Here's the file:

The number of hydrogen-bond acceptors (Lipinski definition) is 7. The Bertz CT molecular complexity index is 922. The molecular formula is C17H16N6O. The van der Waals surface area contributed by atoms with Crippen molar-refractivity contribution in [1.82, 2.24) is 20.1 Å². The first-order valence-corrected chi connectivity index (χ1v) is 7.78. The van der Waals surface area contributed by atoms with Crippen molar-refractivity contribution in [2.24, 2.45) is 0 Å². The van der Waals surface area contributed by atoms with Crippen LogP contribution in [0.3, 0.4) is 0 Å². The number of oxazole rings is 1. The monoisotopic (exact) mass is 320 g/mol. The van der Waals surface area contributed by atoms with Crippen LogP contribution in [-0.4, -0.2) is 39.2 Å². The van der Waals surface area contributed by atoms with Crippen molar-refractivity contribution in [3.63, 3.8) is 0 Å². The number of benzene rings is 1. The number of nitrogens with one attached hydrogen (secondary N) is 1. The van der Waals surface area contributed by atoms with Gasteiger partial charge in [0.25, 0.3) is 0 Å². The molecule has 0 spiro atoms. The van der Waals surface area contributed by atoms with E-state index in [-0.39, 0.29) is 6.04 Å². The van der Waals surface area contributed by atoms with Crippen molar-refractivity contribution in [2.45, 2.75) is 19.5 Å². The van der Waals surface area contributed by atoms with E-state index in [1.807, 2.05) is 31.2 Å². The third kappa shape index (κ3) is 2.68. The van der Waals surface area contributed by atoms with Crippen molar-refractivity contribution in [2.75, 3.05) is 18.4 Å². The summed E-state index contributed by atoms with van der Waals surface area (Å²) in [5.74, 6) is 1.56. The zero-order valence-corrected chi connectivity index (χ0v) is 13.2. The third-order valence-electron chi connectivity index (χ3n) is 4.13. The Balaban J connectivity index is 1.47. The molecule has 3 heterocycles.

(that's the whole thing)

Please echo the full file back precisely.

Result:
The number of hydrogen-bond acceptors (Lipinski definition) is 7. The Bertz CT molecular complexity index is 922. The molecular formula is C17H16N6O. The van der Waals surface area contributed by atoms with Crippen molar-refractivity contribution in [1.82, 2.24) is 20.1 Å². The first-order valence-corrected chi connectivity index (χ1v) is 7.78. The van der Waals surface area contributed by atoms with Crippen molar-refractivity contribution in [2.24, 2.45) is 0 Å². The van der Waals surface area contributed by atoms with Crippen LogP contribution in [0.3, 0.4) is 0 Å². The number of oxazole rings is 1. The monoisotopic (exact) mass is 320 g/mol. The van der Waals surface area contributed by atoms with Crippen LogP contribution in [-0.4, -0.2) is 39.2 Å². The van der Waals surface area contributed by atoms with Crippen molar-refractivity contribution in [3.63, 3.8) is 0 Å². The number of benzene rings is 1. The number of nitrogens with one attached hydrogen (secondary N) is 1. The van der Waals surface area contributed by atoms with Gasteiger partial charge in [0.25, 0.3) is 0 Å². The molecule has 0 spiro atoms. The van der Waals surface area contributed by atoms with E-state index in [-0.39, 0.29) is 6.04 Å². The van der Waals surface area contributed by atoms with Crippen molar-refractivity contribution in [2.45, 2.75) is 19.5 Å². The van der Waals surface area contributed by atoms with E-state index in [1.807, 2.05) is 31.2 Å². The third kappa shape index (κ3) is 2.68. The van der Waals surface area contributed by atoms with Crippen molar-refractivity contribution in [2.75, 3.05) is 18.4 Å². The summed E-state index contributed by atoms with van der Waals surface area (Å²) in [5.74, 6) is 1.56. The zero-order valence-corrected chi connectivity index (χ0v) is 13.2. The third-order valence-electron chi connectivity index (χ3n) is 4.13. The Balaban J connectivity index is 1.47. The molecule has 3 heterocycles.